Ah. But, another read through, some more trusted opinion and no, of course it isn't finished. More rewrites. So having spent countless hours rewriting the first draft, you're doing it again, cutting out the sections you'd not long ago added in, taking out a character you'd though would add a fresh dimension but hasn't. So what was the point of those first lot of rewrites when all you're doing now is rewriting again? Were all of those hours a waste of valuable writing time? Short answer, no.
When we rewrite the rewrite, we're doing the same thing but this time (and this is important to remember when you're pressing delete on swathes of polished, unworkable writing) you're GROWING your writing.
When we rewrite, we are polishing, honing the story, clarifying scenes, perfecting dialogue, editing out plot holes. When we rewrite the rewrite, we're doing the same thing but this time (and this is important to remember when you're pressing delete on swathes of polished, unworkable writing) you're GROWING your writing.
Imagine the first draft as the shoot from the seed of an idea. Second draft, leaves unfurl, third draft, some hard pruning but the shoot grows thicker, stronger, taller. Fourth, fifth, hundredth draft (the number of drafts all depends on how you work - it's not a reflection on how 'good' you are as a writer) your story is a confident, resilient tree.
You simply can't grow a tree from a seed in one draft - however much we'd like to hope we can. Rewrites are the rings inside the trunk of the tree. They become invisible to the reader of your final draft, but they're in there, in your writing, making it strong.
Lots of successful writers tell new writers to be fearless. I think that's especially true when rewriting. Never keep something just because you've spent hours writing and polishing it if it's not working or is no longer relevant to the story. Never mind that you're deleting hours of painstaking work. You've not wasted your time. You've spent those hours creating, nurturing, growing, the final draft. The final, euphoric, ah.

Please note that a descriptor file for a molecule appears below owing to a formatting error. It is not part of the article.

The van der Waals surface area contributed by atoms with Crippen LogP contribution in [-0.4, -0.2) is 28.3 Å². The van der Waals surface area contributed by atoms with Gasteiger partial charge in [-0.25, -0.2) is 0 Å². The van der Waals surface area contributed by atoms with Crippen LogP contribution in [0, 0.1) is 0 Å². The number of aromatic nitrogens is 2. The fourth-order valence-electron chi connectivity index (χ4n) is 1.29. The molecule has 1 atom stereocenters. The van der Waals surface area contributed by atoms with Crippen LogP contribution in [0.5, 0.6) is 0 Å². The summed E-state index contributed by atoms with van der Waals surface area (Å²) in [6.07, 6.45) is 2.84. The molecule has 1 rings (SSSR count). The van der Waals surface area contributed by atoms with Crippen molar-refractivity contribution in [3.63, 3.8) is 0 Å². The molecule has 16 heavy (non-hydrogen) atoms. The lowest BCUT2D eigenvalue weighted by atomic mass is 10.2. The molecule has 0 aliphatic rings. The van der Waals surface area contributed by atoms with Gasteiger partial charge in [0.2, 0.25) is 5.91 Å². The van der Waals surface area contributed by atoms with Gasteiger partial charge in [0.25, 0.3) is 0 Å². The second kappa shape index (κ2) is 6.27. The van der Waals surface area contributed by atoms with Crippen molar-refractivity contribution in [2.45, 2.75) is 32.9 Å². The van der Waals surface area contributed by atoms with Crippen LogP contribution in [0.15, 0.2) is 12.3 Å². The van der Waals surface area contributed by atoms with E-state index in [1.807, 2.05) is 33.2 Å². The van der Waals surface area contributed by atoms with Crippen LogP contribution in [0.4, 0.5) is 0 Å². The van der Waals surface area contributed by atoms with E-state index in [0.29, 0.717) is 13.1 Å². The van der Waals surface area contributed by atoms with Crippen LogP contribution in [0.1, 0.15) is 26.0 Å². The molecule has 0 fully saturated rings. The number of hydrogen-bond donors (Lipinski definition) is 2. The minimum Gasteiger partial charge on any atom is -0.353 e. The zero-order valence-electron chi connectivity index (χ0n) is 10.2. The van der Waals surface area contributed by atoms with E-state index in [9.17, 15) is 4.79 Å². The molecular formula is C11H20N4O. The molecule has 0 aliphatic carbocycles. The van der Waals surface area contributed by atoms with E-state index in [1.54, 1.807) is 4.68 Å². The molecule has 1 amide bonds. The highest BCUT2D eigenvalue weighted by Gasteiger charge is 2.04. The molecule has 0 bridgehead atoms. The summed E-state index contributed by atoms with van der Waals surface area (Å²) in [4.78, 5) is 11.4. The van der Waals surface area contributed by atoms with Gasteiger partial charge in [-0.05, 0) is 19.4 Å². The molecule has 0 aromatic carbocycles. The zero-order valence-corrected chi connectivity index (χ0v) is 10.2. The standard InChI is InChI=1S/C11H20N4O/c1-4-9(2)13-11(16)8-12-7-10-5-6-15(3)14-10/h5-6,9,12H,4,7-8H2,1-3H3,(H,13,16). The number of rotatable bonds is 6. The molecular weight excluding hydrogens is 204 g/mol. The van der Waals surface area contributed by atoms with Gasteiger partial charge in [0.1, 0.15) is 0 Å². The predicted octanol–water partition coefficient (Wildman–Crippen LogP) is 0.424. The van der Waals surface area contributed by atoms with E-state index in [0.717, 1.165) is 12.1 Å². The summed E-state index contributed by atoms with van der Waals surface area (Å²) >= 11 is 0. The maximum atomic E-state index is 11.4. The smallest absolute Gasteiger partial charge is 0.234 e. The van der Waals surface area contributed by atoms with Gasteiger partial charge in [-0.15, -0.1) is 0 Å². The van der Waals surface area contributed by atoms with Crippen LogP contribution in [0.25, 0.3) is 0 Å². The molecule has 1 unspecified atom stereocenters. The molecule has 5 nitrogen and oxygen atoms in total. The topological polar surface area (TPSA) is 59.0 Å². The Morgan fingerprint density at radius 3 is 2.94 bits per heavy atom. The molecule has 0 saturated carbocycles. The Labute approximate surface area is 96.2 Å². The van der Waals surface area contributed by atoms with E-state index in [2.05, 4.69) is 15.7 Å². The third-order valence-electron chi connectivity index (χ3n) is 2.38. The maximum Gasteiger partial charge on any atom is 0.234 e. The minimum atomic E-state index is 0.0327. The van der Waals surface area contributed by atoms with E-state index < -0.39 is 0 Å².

Fresh from a meeting with editor Imogen Cooper from The Golden Egg Academy, and hot on the heels of the tip Tony Bradman gave on Twitter # GEAQA, I thought writing a blog about plot might help get my own thoughts into order and be helpful to other writers struggling with plot. So here it is...
To be honest, I didn't know I had a problem with plot. I've rewritten and edited my story so may times, I thought the plot was as tight as could be expected in a story that is about emotion and strongly character driven. Plot needs careful attention in adventure stories, stories about good versus evil, surely not so essential and 'in-your-face' in more literary fiction. But a clear plot is essential in all stories. A goal your protagonist is striving toward needs to be explicit not implicit. And this was my oversight. I've written my story like a watercolour painting, thin, subtle layers of plot, the goal not really obvious until several layers (chapters) have established. Possibly this may work for adult fiction, where an adult reader may not mind the not-knowing where the story is heading because they'll stick with it. For Young Adults and teens, though, it's important they get a handle on where the story is going, or they can speculate on where the story may be going. Early in the story (by the end of the first chapter) the goal of the main character needs to be clearly established for the reader to understand what the protagonist is up against - even if that goal isn't precisely the end-goal of the whole story.